Shropshire Sky At Night – October

This year British Summer Time ends on October 27, ensuring darker evenings, with the sun setting as at the earlier time of 16.50, and getting earlier, by a few minutes every day until midwinter's day.

Orion, a familiar signpost in the winter sky. Picture: P. Williamson.
Orion, a familiar signpost in the winter sky. Picture: P. Williamson.

This heralds the start of a new observing season for many stargazers, as we do not need to wait into the unsociable hours for the dark skies.

As the sun dips below the horizon we experience civil twilight which is still too bright for stars to emerge and be seen with the naked eye. We have to wait a further 90 minutes after sunset for true night, and even then light pollution and a full moon can be a problem.

However as the evenings become darker astronomers delight in seeing the familiar constellations of Orion and Gemini make their appearances in the east.

Orion is used as one of the best pointers by stargazers to find their way round the winter sky. Its distinctive shape and colours make it a 'go to' object for so many new and experienced astronomers as it contains something for everyone.

The three stars of Orion's Belt are clearly identifiable between Orion's two brightest stars. Top left is the red supergiant Betelguese while bottom right is the blue hot younger star known as Rigel. Hanging from his belt is what is referred to as Orion's Sword, otherwise known as the Orion Nebula, an enormous cloud of gas and dust forming a stellar nursery where new stars are being born.

If you follow the line of Orion's Belt to the right you will come to another bright red supergiant, Aldebaran, the eye of Taurus the bull. Continue along the same line and you will reach the Pleiades open star cluster, a binocular view not to be missed on a clear night. Also referred to as the Seven Sisters, they were once used to test eyesight by counting how many stars could be seen with the naked eye.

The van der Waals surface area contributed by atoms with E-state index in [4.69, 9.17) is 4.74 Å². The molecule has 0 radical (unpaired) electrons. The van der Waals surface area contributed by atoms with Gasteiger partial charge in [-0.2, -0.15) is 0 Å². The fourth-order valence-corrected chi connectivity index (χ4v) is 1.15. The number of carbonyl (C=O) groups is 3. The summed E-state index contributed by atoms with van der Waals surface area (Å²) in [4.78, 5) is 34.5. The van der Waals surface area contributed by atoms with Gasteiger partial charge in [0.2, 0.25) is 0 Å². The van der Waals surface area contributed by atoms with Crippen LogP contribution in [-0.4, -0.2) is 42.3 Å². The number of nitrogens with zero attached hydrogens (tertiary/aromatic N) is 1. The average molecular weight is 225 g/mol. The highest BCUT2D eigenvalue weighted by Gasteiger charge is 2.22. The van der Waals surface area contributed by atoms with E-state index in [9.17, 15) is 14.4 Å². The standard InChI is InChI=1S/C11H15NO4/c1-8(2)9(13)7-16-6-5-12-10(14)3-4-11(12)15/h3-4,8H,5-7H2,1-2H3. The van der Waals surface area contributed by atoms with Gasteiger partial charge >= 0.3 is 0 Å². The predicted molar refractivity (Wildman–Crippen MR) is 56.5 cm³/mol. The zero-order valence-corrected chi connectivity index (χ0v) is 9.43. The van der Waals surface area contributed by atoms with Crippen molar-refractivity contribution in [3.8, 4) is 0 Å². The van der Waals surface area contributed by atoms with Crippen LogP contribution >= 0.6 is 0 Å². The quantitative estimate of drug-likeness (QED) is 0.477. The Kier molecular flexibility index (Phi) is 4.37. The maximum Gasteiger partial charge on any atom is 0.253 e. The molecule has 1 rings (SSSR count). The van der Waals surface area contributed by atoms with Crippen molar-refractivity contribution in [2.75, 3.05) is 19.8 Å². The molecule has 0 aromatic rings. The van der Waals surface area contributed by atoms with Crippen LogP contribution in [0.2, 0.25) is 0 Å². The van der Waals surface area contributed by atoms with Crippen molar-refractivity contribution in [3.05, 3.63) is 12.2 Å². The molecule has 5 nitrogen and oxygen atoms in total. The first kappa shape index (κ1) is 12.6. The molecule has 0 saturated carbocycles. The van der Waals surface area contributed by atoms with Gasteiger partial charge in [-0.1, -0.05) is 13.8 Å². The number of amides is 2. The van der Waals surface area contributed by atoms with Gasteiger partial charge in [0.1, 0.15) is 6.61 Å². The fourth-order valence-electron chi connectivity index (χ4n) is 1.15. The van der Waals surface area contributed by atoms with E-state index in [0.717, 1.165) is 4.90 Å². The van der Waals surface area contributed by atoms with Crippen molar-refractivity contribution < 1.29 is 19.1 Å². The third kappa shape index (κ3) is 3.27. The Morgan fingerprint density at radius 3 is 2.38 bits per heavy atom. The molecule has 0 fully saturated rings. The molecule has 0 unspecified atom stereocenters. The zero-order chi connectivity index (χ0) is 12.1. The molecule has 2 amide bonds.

If you follow the belt to the left you will spot Sirius, the brightest star in the northern hemisphere. You should see it twinkling and changing colour which is due to its position close to the horizon.

Closer to home in the solar system the remote planet Uranus comes to opposition on October 28. This means that the Earth passes between the sun and the blue-green planet, producing the closest distance between them both.

Given dark skies, keen observers will have the opportunity to spot it with the naked eye as the Moon is new at this time. Just look eastwards, about 30 degrees above the horizon around 8pm and you might just be lucky. However with a basic pair of 10 by 50 binoculars, Uranus is an easy target and if you have a telescope in the 3ins or 4ins class with a magnification of about 100, you should easily see the blue-green disk.

One of the many good planetarium programmes, available free for most smartphones, would be an excellent aid to seeking out this icy world.

The Shropshire Astronomical Society, which meets monthly on the second Saturday at Little Ness Village Hall and on the third Saturday at Rodington Village Hall, hosts a wide range of observing event, and always welcomes experienced or novice stargazers. For further information visit

Steve Szwajkun is a member of Shropshire Astronomical Society

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